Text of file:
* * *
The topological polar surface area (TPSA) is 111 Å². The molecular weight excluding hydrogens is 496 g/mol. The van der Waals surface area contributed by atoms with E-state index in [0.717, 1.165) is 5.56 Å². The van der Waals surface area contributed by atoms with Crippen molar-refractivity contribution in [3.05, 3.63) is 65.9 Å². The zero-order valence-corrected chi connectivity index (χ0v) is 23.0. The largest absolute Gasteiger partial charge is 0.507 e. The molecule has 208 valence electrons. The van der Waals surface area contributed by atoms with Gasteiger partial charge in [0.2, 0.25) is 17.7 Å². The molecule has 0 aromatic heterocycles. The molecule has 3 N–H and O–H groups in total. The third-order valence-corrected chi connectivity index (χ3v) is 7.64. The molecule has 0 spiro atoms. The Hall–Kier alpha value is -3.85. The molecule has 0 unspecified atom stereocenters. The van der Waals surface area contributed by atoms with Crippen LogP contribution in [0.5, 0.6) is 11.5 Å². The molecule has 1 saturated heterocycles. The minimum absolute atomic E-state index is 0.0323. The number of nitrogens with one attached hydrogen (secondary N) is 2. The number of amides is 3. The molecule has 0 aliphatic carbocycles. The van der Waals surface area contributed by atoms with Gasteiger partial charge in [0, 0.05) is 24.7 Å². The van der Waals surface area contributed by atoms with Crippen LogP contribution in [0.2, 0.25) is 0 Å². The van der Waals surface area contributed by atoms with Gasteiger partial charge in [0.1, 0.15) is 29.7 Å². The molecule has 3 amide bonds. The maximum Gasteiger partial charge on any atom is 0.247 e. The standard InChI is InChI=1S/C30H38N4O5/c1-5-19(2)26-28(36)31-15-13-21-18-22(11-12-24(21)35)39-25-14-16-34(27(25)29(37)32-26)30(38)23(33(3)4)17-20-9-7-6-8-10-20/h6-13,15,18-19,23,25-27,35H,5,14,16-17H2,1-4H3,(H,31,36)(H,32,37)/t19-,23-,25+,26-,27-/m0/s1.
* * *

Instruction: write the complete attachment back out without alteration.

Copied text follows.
The topological polar surface area (TPSA) is 111 Å². The molecular weight excluding hydrogens is 496 g/mol. The van der Waals surface area contributed by atoms with E-state index in [0.717, 1.165) is 5.56 Å². The van der Waals surface area contributed by atoms with Crippen molar-refractivity contribution in [3.05, 3.63) is 65.9 Å². The zero-order valence-corrected chi connectivity index (χ0v) is 23.0. The largest absolute Gasteiger partial charge is 0.507 e. The molecule has 208 valence electrons. The van der Waals surface area contributed by atoms with Gasteiger partial charge in [0.2, 0.25) is 17.7 Å². The molecule has 0 aromatic heterocycles. The molecule has 3 N–H and O–H groups in total. The third-order valence-corrected chi connectivity index (χ3v) is 7.64. The molecule has 0 spiro atoms. The Hall–Kier alpha value is -3.85. The molecule has 0 unspecified atom stereocenters. The van der Waals surface area contributed by atoms with Crippen LogP contribution in [0.5, 0.6) is 11.5 Å². The molecule has 1 saturated heterocycles. The minimum absolute atomic E-state index is 0.0323. The number of nitrogens with one attached hydrogen (secondary N) is 2. The number of amides is 3. The molecule has 0 aliphatic carbocycles. The van der Waals surface area contributed by atoms with Gasteiger partial charge in [0, 0.05) is 24.7 Å². The van der Waals surface area contributed by atoms with Crippen LogP contribution in [0.2, 0.25) is 0 Å². The van der Waals surface area contributed by atoms with Gasteiger partial charge in [0.1, 0.15) is 29.7 Å². The molecule has 3 amide bonds. The maximum Gasteiger partial charge on any atom is 0.247 e. The standard InChI is InChI=1S/C30H38N4O5/c1-5-19(2)26-28(36)31-15-13-21-18-22(11-12-24(21)35)39-25-14-16-34(27(25)29(37)32-26)30(38)23(33(3)4)17-20-9-7-6-8-10-20/h6-13,15,18-19,23,25-27,35H,5,14,16-17H2,1-4H3,(H,31,36)(H,32,37)/t19-,23-,25+,26-,27-/m0/s1.